Study: Cholesterol drugs may improve flu survival

Oct 29, 2009 By MARILYNN MARCHIONE , AP Medical Writer

(AP) -- A new treatment for swine flu may already be on pharmacy shelves - cholesterol-lowering statin drugs like Lipitor and Zocor.

A large study found that people who were taking these drugs when they caught seasonal and had to be hospitalized were twice as likely to survive than those who were not on such medicines.

This doesn't prove that statins can cure flu, or that starting on them after catching the flu would help. A federal study is under way now to test that. Doctors are optimistic, because previous studies also found that statins may improve survival from infectious diseases.

"It's very promising," said the new study's leader, Dr. Ann Thomas of the Oregon Public Health Division. Results were discussed Thursday at an Society of America conference in Philadelphia.

"It's intriguing and exciting," and the benefit seen from statins is "substantial," said Dr. William Schaffner, a Vanderbilt University doctor whose hospital in Nashville, Tenn., was involved in the research.

"There are relatively few downsides to trying statins," which are cheap, relatively safe, and already among the most widely used medicines in the world, he said.

Treatment is a crucial issue for because vaccine is slow to reach the public, and flu medicines like Tamiflu are being reserved for only the sickest patients.

Statins have long been known to reduce inflammation along with cholesterol. Much of the damage that flu causes, whether it's seasonal or the new H1N1 virus, is from inflammation and an overreaction by the immune system as it fights the virus.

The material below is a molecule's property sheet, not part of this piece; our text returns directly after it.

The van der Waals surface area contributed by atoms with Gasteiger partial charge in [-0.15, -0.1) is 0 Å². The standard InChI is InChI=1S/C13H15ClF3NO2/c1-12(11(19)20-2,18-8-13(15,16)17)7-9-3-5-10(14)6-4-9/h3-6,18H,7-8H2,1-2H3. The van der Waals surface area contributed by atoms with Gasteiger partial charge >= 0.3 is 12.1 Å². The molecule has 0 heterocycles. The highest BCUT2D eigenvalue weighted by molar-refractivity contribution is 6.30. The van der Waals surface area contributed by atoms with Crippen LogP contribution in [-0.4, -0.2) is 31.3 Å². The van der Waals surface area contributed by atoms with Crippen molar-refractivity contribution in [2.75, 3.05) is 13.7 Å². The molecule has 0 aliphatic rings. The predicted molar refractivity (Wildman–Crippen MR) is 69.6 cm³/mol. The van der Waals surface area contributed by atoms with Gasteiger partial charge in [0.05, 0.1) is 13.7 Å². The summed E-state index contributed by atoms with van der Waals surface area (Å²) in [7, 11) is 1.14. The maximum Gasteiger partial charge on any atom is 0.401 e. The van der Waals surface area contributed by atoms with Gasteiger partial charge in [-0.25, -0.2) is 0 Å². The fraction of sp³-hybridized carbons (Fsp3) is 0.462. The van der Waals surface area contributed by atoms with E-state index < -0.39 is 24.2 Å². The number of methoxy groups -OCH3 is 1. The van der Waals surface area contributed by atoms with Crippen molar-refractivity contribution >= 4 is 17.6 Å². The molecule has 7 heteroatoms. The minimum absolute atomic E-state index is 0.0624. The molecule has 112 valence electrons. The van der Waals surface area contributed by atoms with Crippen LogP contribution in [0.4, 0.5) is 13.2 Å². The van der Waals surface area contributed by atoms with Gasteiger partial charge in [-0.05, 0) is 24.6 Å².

Earlier studies found that statins improved survival from pneumonia and serious bacterial bloodstream infections. The new research, sponsored by the federal Centers for Disease Control and Prevention, is the first large one in the United States to look at statins for flu.

It involved 2,800 people hospitalized with lab-confirmed seasonal flu in 10 states in 2007-2008. Medical records show that 801 received statins in the hospital. They probably were just continuing the treatment they had been taking before catching the flu, though researchers don't know this for sure.

More than 3 percent of those not taking statins died in the hospital or in the following month. The rate was half that among statin users, even though they were more likely to have underlying health problems like heart disease. Researchers took other factors such as age into account and still saw the same benefit from statin use.

"It's an important study," said Dr. Andrew Pavia, a pediatrics professor at the University of Utah and head of the infectious disease society's pandemic flu task force. He said he now places a high priority on testing statins as a treatment.

"It gives us a pretty cost-effective tool if it works," he said.

There might be justification for trying these drugs now in certain patients not doing well on any other treatment, said Dr. Ronald Turner of the University of Virginia, a prominent virologist who had no role in the new study.